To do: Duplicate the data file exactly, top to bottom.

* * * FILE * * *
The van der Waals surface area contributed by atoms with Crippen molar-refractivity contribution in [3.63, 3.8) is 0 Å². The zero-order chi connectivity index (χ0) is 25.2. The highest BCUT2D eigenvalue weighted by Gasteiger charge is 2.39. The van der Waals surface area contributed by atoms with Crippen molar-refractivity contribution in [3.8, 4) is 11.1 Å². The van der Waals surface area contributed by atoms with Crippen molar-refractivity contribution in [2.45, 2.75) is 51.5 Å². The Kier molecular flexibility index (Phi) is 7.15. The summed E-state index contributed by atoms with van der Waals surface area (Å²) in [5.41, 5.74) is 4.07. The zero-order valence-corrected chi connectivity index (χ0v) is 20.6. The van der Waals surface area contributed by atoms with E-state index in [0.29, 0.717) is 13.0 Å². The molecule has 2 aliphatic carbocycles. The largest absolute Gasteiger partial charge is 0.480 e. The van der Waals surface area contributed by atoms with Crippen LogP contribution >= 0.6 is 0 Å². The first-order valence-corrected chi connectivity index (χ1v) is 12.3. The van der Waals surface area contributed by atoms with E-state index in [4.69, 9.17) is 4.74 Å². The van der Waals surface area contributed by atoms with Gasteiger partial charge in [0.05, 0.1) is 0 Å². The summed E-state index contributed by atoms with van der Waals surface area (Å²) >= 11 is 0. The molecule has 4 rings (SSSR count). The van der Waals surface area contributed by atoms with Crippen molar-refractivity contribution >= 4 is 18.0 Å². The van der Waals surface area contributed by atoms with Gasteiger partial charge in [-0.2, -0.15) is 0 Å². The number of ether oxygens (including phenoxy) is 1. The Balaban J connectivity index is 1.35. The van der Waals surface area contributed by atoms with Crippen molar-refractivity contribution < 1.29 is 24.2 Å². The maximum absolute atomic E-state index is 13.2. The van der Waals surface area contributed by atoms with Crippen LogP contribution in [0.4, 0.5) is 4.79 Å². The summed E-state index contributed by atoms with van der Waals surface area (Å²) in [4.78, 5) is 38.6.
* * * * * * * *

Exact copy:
The van der Waals surface area contributed by atoms with Crippen molar-refractivity contribution in [3.63, 3.8) is 0 Å². The zero-order chi connectivity index (χ0) is 25.2. The highest BCUT2D eigenvalue weighted by Gasteiger charge is 2.39. The van der Waals surface area contributed by atoms with Crippen molar-refractivity contribution in [3.8, 4) is 11.1 Å². The van der Waals surface area contributed by atoms with Crippen molar-refractivity contribution in [2.45, 2.75) is 51.5 Å². The Kier molecular flexibility index (Phi) is 7.15. The summed E-state index contributed by atoms with van der Waals surface area (Å²) in [5.41, 5.74) is 4.07. The zero-order valence-corrected chi connectivity index (χ0v) is 20.6. The van der Waals surface area contributed by atoms with E-state index in [0.29, 0.717) is 13.0 Å². The molecule has 2 aliphatic carbocycles. The largest absolute Gasteiger partial charge is 0.480 e. The van der Waals surface area contributed by atoms with Crippen LogP contribution >= 0.6 is 0 Å². The first-order valence-corrected chi connectivity index (χ1v) is 12.3. The van der Waals surface area contributed by atoms with E-state index in [4.69, 9.17) is 4.74 Å². The van der Waals surface area contributed by atoms with Gasteiger partial charge in [0.05, 0.1) is 0 Å². The summed E-state index contributed by atoms with van der Waals surface area (Å²) >= 11 is 0. The molecule has 4 rings (SSSR count). The van der Waals surface area contributed by atoms with Crippen molar-refractivity contribution >= 4 is 18.0 Å². The van der Waals surface area contributed by atoms with Gasteiger partial charge in [-0.2, -0.15) is 0 Å². The number of ether oxygens (including phenoxy) is 1. The Balaban J connectivity index is 1.35. The van der Waals surface area contributed by atoms with Crippen molar-refractivity contribution < 1.29 is 24.2 Å². The maximum absolute atomic E-state index is 13.2. The van der Waals surface area contributed by atoms with Crippen LogP contribution in [0.4, 0.5) is 4.79 Å². The summed E-state index contributed by atoms with van der Waals surface area (Å²) in [4.78, 5) is 38.6.